Family, Heartbreak

How To Help A Friend Cope With Divorce


For many people, separating from a life-partner is the single most tragic and painful event of their lives. Recovering from such a blow is rarely an easy or pleasant process. Watching a close friend go through the divorce process presents its own set of problems. You want to help, but it can be extremely difficult to approach your friend—an individual with whom you are accustomed to sharing considerably happier times—in this period of profound anger, sorrow, and/or uncertainty. "Good Divorce" Is Not an Oxymoron

However, by keeping a few things in mind, you can help your friend in their hour of need and make the time that you share together considerably more enjoyable for the both of you. Here are six general guidelines for being a good friend to the recent divorcee in your life.

1. Be a good listener. Probably the single attribute that all great friends hold in common, the willingness and ability to truly listen is even more important in times of insecurity and misfortune. What your recently divorced friend needs more than anything else is someone to hear and empathize with his complicated feelings. The best thing that you can do is to simply be there for him.

2. Don’t bring up your friend’s soon-to-be ex-spouse (STBX), even to bad-mouth him or her. Your role as a devoted friend is not to dwell on the past but to help the special person in your life to move past her failed relationship and embrace the future. You might think that you are expressing solidarity with your friend by commiserating about her spouse’s shortcomings. Such conversations, however, will typically only serve to oversimplify the complex network of problems that actually led to her separation. In any event, the mere mention of the estranged spouse is likely to reinforce painful and or negative connotations that are best left behind. If your friend cannot stop obsessing about her STBX, you can suggest that she seek divorce therapy.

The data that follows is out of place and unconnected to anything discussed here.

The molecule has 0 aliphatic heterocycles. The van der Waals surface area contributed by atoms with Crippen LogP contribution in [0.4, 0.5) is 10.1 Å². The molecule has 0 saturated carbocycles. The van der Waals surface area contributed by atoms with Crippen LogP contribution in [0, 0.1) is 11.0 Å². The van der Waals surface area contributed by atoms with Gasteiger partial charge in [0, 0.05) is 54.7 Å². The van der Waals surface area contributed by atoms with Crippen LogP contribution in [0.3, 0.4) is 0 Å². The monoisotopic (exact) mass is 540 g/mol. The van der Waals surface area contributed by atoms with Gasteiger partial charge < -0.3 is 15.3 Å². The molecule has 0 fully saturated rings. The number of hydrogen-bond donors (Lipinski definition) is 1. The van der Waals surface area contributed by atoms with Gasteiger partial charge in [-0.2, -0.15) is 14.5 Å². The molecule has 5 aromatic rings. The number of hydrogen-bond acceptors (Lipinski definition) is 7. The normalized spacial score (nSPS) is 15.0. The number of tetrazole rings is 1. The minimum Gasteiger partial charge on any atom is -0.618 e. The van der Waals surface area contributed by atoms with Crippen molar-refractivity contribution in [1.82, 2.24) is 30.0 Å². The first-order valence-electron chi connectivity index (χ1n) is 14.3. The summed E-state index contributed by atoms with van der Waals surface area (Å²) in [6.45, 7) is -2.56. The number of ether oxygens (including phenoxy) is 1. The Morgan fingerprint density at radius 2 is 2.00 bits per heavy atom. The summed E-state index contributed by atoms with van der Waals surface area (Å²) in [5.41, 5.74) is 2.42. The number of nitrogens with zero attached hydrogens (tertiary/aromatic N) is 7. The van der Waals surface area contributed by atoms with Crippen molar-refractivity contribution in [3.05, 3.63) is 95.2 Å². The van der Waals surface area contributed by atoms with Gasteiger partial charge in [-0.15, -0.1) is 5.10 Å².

3. Extend a helping hand. As the old adage says, actions are stronger than words. Lend your help in whatever way you can. Do you excel at time management? Perhaps you could set up a schedule to keep your friend on task. Have an eye for interior design? Arrange that new home or rearrange the old one for a fresh new start.

4. Lessen the day-to-day impact caused by a missing spouse. Those extending a helping hand can help even more by assuming some of the responsibilities that had typically been handled by your friends soon-to-be ex (STBX). Running errands, babysitting, and providing a home-cooked meal are only some of the ways to help your recently divorced friend share his burden. Even something as simple as driving your friend to a doctor’s appointment or meeting him after he goes to a divorce program can both make his life easier and alleviate feelings of loneliness.

5. Suggest a fun event. One of the most helpful things you can do as a friend is to be positive and uplifting. Catch a movie or a concert. Play sports or take a hike in the woods. In short, engage in whatever fun-loving activities or pastimes that you typically share as friends.

6. Spend time with your friend independent of your significant other. Although your recently divorced friend might thoroughly enjoy the company of your significant other, spending time exclusively with couples can easily lead to feeling like a “third wheel.” Minimize this tendency by setting aside time to spend with your friend alone. The dynamic fostered by this “one-on-one” experience will also open up streams of conversation that might go untapped in the presence of your significant other. "Relief" Divorce:" Avoid The Trap!